ATLANTA - Three-and-a-half years after taking over control of Delta Air Lines Inc., Gerald Grinstein bid farewell as chief executive Friday by reminding employees of their efforts to keep the carrier in control of its own destiny.
Grinstein, 75, who will be officially replaced Saturday by former Northwest Airlines Corp. CEO Richard Anderson, said in a memo to employees that their once loud battle cry to 'Keep Delta My Delta' lives on.
'Today, because of your good work, Delta has a fresh start and controls its future,' Grinstein wrote.
During its 19 1/2-month trip through bankruptcy, Delta, and its employees, fended off a hostile takeover bid by Tempe, Ariz.-based US Airways Group Inc. Delta entered Chapter 11 on Sept. 14, 2005, and emerged on April 30.
Anderson, a board member at Delta and former executive at UnitedHealth Group Inc., has dismissed analyst suggestions that his leadership could mean Atlanta-based Delta will consider a merger with another airline, perhaps Eagan, Minn.-based Northwest. Nevertheless, the speculation about future industry consolidation has continued.
Grinstein said in his memo that Delta now embarks on a new era with Anderson as CEO and Chief Financial Officer Ed Bastian adding the title president to his duties. The company announced earlier this week that Chief Operating Officer James Whitehurst would resign immediately.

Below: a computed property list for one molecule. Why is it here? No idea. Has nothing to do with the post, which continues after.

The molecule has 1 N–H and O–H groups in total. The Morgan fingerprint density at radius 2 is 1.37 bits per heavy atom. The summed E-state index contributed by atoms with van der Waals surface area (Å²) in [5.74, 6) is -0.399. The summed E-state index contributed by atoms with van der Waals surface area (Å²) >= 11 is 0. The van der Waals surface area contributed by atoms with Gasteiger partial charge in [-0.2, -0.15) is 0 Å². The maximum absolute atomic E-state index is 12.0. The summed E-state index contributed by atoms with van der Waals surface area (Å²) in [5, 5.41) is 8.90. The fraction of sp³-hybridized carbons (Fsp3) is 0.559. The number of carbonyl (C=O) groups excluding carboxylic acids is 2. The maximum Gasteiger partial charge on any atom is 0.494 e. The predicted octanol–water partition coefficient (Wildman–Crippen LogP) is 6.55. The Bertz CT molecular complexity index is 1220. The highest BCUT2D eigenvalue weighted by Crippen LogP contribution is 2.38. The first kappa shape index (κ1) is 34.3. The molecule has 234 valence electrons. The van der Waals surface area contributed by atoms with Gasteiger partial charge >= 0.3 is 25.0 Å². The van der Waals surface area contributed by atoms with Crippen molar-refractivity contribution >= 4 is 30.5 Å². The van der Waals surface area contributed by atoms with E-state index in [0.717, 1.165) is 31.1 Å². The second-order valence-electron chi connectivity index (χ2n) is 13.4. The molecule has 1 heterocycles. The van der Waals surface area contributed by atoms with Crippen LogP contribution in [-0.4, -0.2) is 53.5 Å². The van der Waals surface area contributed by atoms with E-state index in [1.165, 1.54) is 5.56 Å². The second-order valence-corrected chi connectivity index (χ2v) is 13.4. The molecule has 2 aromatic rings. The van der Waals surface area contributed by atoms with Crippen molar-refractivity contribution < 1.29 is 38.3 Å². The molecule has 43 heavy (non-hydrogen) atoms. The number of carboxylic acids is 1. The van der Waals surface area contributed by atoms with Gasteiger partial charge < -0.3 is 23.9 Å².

Bastian and Whitehurst had been top internal candidates to replace Grinstein, but were passed over. Bastian is staying with the company.
In March, Delta said that Grinstein declined all management equity awards, incentive payments and severance that he might otherwise be entitled to post-bankruptcy.
'That's my form of being exemplary,' Grinstein said in an interview at the time.
Grinstein became CEO of Delta in January 2004, replacing Leo Mullin.
In April, Grinstein told The Associated Press that after retiring from Delta he would return to the Seattle area, where he is from. He said at the time that one of his first tasks will be helping the University of Washington search for a new law school dean. Grinstein said at the time that he's not up for the job, adding with a laugh, 'My law credentials might not support that kind of ambition.'